Accessible genetic testing available to Canadians 

We are all made up of genes; they determine things like our height, our eye and hair colour and our risk of developing some diseases like certain types of cancer.

In Canada, approximately one in every 200 Canadians have a BRCA1 or BRCA2 gene mutation which puts them at a higher lifetime risk of developing some cancers like breast, ovarian and prostate cancer. Currently, genetic testing for these gene mutations is only covered for people who meet eligibility criteria based on several factors like a strong family history of cancer.

Researchers in the Familial Breast Cancer Research Unit at Women’s College Hospital (WCH) have started a study called The Screen Project, which offers genetic testing for BRCA1 and BRCA2 gene mutations to Canadians at a cost of US$165–financial assistance is also available. U.S.-based Veritas Genetics, the global leader in genetic sequencing and interpretation, will perform the BRCA genetic testing. The study hopes to estimate the number of cancers that would be prevented by providing increased access to genetic testing.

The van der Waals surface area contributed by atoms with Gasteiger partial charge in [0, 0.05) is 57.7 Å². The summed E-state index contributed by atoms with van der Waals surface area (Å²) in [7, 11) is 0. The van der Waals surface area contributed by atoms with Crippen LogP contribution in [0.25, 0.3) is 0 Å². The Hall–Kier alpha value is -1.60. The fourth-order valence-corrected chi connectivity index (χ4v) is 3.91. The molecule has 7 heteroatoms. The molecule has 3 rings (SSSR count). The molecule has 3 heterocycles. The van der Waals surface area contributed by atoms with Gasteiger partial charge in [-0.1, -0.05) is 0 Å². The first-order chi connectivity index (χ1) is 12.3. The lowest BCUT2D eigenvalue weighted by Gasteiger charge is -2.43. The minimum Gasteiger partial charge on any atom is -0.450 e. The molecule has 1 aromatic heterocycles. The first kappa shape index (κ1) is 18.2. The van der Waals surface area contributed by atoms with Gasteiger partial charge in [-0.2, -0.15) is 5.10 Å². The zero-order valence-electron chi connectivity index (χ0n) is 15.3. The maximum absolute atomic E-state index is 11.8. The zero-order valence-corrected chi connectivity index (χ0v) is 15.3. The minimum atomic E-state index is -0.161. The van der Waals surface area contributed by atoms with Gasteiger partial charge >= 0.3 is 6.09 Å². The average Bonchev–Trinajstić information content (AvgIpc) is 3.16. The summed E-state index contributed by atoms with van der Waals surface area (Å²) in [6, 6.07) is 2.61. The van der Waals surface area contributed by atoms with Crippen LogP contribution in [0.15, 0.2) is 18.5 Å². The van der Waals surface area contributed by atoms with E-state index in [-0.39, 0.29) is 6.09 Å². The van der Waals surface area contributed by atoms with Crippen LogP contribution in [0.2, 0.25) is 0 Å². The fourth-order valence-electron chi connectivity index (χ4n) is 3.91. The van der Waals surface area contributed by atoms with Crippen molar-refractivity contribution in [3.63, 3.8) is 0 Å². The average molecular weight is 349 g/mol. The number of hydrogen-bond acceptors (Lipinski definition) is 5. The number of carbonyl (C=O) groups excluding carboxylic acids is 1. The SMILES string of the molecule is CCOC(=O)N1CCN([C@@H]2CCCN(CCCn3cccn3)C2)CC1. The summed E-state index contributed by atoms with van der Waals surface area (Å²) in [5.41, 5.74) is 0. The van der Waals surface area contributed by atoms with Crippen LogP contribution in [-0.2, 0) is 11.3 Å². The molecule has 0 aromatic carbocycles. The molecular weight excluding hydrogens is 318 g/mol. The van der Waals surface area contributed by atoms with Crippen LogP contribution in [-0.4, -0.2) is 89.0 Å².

People who are interested in BRCA genetic testing can participate in the study by registering online at Once participants have provided the necessary information and consent, they will be directed to Veritas’ website to submit payment and have a saliva collection kit shipped to their home. Saliva samples will then be tested at Veritas’ laboratory and the results will be sent back to the participant within two to four weeks. People who test positive for the BRCA mutation will be contacted by the Familial Breast Cancer Research Unit at WCH, while those who receive a negative or inconclusive result will receive a report from Veritas Genetics.

“The technology for identifying BRCA1 and BRCA2 mutation-carriers has improved dramatically since their discovery in the mid 1990s. However, we have not yet achieved our potential in preventing breast and ovarian cancers among women using genetic testing,” says Dr. Mohammad Akbari, a scientist at the Familial Breast Cancer Research Unit at WCH. “Population-based genetic testing is a new approach for widespread testing in Canada that we hope will change that.”